Isandla Institute | 2021-06-23 | 425 views
Informality remains a prominent feature of South African cities. Despite an ambitious public housing programme, informal settlements have continued to mushroom over the years. It is projected that 2.2 million families live in underdeveloped and substandard housing across the country; at least 60% (1.3 million households) of those live in informal settlements in and around the eight metros.
Cities are given a clear mandate to upgrade informal settlements by providing services and renovating infrastructure. This is accomplished through the Upgrading Informal Settlements Programme (UISP), which outlines the procedures to be followed for different aspects of informal settlement upgrading, such as planning, land acquisition, basic services provision, tenure and social amenities, amongst others. The UISP also emphasizes the importance of developing social compacts between municipalities and residents to inform all phases and aspects of upgrading.
Funding for the implementation of the UISP has come from the Urban Settlements Development Grant (USDG), which was replaced in the 2019/20 fiscal year by the Upgrading Informal Settlement Partnership Grant. Municipalities are also required to leverage own funds to meet all of their objectives.
This highlights the need of paying close attention to the government's intentions and plans for dealing with informal settlements and backyarding across the country. Cities report to the National Treasury on their informal settlements upgrading programmes and related expenditure on an annual basis. Much of this reporting is done in ways that make it difficult for external stakeholders to absorb and engage with. And while the reports are considered public documents, they are not always easy to locate.
Isandla Institute’s Planning for Informality (P4I) web-tool seeks to ensure that public information is made available in the public domain, in an accessible format. The web-tool, now in its fifth year, is based on municipal official documents that are publicly available on the National Treasury website, such as the Integrated Development Plan (IDP), Build Environment Performance Plans (BEPPs), and Municipal Spatial Development Framework (MSDF), among others. The web-tool contributes towards openness and accountability by making reports supplied to the National Treasury publicly available and simplified for non-government actors.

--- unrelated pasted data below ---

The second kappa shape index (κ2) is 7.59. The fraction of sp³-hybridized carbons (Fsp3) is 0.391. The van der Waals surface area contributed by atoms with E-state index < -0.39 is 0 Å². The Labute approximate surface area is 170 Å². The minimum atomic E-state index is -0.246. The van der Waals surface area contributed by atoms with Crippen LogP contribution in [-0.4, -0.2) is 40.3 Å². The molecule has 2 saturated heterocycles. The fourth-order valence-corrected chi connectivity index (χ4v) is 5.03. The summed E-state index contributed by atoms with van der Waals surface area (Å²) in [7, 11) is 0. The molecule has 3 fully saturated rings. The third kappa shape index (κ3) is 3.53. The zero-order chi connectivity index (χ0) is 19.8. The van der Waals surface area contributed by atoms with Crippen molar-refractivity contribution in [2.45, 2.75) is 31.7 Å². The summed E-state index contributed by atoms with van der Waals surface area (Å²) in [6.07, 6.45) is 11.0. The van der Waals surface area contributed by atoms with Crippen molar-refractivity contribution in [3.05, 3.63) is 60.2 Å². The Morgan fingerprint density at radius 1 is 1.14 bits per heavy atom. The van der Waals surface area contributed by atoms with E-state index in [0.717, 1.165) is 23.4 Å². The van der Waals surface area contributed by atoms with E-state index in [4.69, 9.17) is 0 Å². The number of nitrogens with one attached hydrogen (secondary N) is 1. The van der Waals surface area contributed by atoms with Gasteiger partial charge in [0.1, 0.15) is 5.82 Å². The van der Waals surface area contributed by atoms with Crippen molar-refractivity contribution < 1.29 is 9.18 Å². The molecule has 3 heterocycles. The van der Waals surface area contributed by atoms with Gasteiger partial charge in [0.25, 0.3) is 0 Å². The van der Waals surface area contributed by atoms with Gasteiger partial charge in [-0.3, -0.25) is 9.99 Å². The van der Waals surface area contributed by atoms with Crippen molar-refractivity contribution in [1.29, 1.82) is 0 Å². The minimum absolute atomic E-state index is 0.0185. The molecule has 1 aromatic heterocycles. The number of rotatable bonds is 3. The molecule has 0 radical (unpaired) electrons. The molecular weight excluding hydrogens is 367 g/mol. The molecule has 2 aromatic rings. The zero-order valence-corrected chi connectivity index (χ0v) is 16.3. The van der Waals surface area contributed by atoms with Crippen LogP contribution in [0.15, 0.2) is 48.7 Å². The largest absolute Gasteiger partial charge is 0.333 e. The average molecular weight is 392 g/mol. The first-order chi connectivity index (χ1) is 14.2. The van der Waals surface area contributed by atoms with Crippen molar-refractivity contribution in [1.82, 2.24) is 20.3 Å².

P4I does not evaluate if official reports are factual or a fair reflection of municipal performance, because we believe that it is up to local stakeholders to use and verify the data in the interest of fostering accountability. Essentially, P4I identifies a range of indicators that – we believe – are critical to progressive approaches to residential informality in cities. These indicators are clustered in five categories: 1. Informal settlement upgrading strategy; 2. Backyarder support plan; 3. Forward planning and land; 4. Progress to MTEF targets; 5. Participation and empowerment.
P4I assesses the quality of evidence presented by cities for each category and indicator. The webtool grades data in official documents based on strength of evidence, which ranges from strong to partial to weak/no data. The stronger the evidence a City provides in relation to a particular indicator, the higher the score. Again, a positive rating does not necessarily mean that the City is performing well, but rather that its reports suggest that the City is taking a particular indicator seriously in its planning and implementation.
The web-tool seeks to encourage evidence-based conversations and action by city officials and other stakeholders related to informal settlement upgrading and the informal backyard housing sector. Through a low rating on a particular indicator or category, the web-tool identifies areas that require more targeted assistance, capability, resources, or a shift in thinking, while also encouraging responsibility.
The most important aspect of the tool is by far its promotion of accountability and engagement. We invite readers to interact with the web-tool through fact-checking and verification, or to submit comments and alternative perspectives (to the representation of a city’s practices in official reporting) through our ‘Contribute’ section.
For the 2020/21 financial year, Cities reported on the estimated number of people that live in informal settlements, as illustrated below (data reflected on the P4I webtool).
Slum upgrading remains the most financially and socially appropriate approach to addressing the challenge of existing slums. UN Habitat (A Practical Guide to Designing, Planning, and Executing Citywide Slum Upgrading Programmes 2015 (PDF), page 15)